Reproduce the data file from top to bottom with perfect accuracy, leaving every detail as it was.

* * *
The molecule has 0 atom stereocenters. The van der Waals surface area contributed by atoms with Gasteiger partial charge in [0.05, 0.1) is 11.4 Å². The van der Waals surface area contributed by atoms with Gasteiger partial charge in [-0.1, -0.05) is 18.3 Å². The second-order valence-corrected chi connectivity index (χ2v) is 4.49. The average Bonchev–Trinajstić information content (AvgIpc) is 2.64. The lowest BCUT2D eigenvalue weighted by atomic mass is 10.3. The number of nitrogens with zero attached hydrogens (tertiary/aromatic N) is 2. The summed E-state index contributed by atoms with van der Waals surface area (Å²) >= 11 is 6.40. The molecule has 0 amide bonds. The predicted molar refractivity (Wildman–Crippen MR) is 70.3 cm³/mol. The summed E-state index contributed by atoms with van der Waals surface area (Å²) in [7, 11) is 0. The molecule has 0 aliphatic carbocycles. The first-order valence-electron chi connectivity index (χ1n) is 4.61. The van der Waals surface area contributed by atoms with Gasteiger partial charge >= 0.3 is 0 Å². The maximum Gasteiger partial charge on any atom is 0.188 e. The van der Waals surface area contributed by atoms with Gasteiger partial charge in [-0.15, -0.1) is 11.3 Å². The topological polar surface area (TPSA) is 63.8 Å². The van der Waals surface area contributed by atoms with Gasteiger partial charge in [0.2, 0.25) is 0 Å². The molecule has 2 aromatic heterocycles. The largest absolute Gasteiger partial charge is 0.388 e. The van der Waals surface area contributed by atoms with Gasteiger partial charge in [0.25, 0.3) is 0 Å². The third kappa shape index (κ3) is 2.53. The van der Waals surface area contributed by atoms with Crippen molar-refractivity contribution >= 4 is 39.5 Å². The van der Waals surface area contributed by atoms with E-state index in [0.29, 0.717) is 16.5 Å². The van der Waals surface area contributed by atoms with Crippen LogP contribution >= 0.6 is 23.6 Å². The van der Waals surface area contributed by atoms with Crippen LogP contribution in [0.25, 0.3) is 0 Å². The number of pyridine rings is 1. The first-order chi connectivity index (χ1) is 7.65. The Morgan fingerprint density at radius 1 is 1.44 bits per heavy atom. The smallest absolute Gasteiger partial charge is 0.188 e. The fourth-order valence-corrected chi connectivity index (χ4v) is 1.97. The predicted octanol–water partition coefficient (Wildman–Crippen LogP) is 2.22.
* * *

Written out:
The molecule has 0 atom stereocenters. The van der Waals surface area contributed by atoms with Gasteiger partial charge in [0.05, 0.1) is 11.4 Å². The van der Waals surface area contributed by atoms with Gasteiger partial charge in [-0.1, -0.05) is 18.3 Å². The second-order valence-corrected chi connectivity index (χ2v) is 4.49. The average Bonchev–Trinajstić information content (AvgIpc) is 2.64. The lowest BCUT2D eigenvalue weighted by atomic mass is 10.3. The number of nitrogens with zero attached hydrogens (tertiary/aromatic N) is 2. The summed E-state index contributed by atoms with van der Waals surface area (Å²) >= 11 is 6.40. The molecule has 0 amide bonds. The predicted molar refractivity (Wildman–Crippen MR) is 70.3 cm³/mol. The summed E-state index contributed by atoms with van der Waals surface area (Å²) in [7, 11) is 0. The molecule has 0 aliphatic carbocycles. The first-order valence-electron chi connectivity index (χ1n) is 4.61. The van der Waals surface area contributed by atoms with Gasteiger partial charge >= 0.3 is 0 Å². The maximum Gasteiger partial charge on any atom is 0.188 e. The van der Waals surface area contributed by atoms with Gasteiger partial charge in [-0.15, -0.1) is 11.3 Å². The topological polar surface area (TPSA) is 63.8 Å². The van der Waals surface area contributed by atoms with Gasteiger partial charge in [0.2, 0.25) is 0 Å². The molecule has 2 aromatic heterocycles. The largest absolute Gasteiger partial charge is 0.388 e. The van der Waals surface area contributed by atoms with Gasteiger partial charge in [0.25, 0.3) is 0 Å². The third kappa shape index (κ3) is 2.53. The van der Waals surface area contributed by atoms with Crippen molar-refractivity contribution >= 4 is 39.5 Å². The van der Waals surface area contributed by atoms with E-state index in [0.29, 0.717) is 16.5 Å². The van der Waals surface area contributed by atoms with Crippen LogP contribution >= 0.6 is 23.6 Å². The van der Waals surface area contributed by atoms with Crippen LogP contribution in [0.25, 0.3) is 0 Å². The number of pyridine rings is 1. The first-order chi connectivity index (χ1) is 7.65. The Morgan fingerprint density at radius 1 is 1.44 bits per heavy atom. The smallest absolute Gasteiger partial charge is 0.188 e. The fourth-order valence-corrected chi connectivity index (χ4v) is 1.97. The predicted octanol–water partition coefficient (Wildman–Crippen LogP) is 2.22.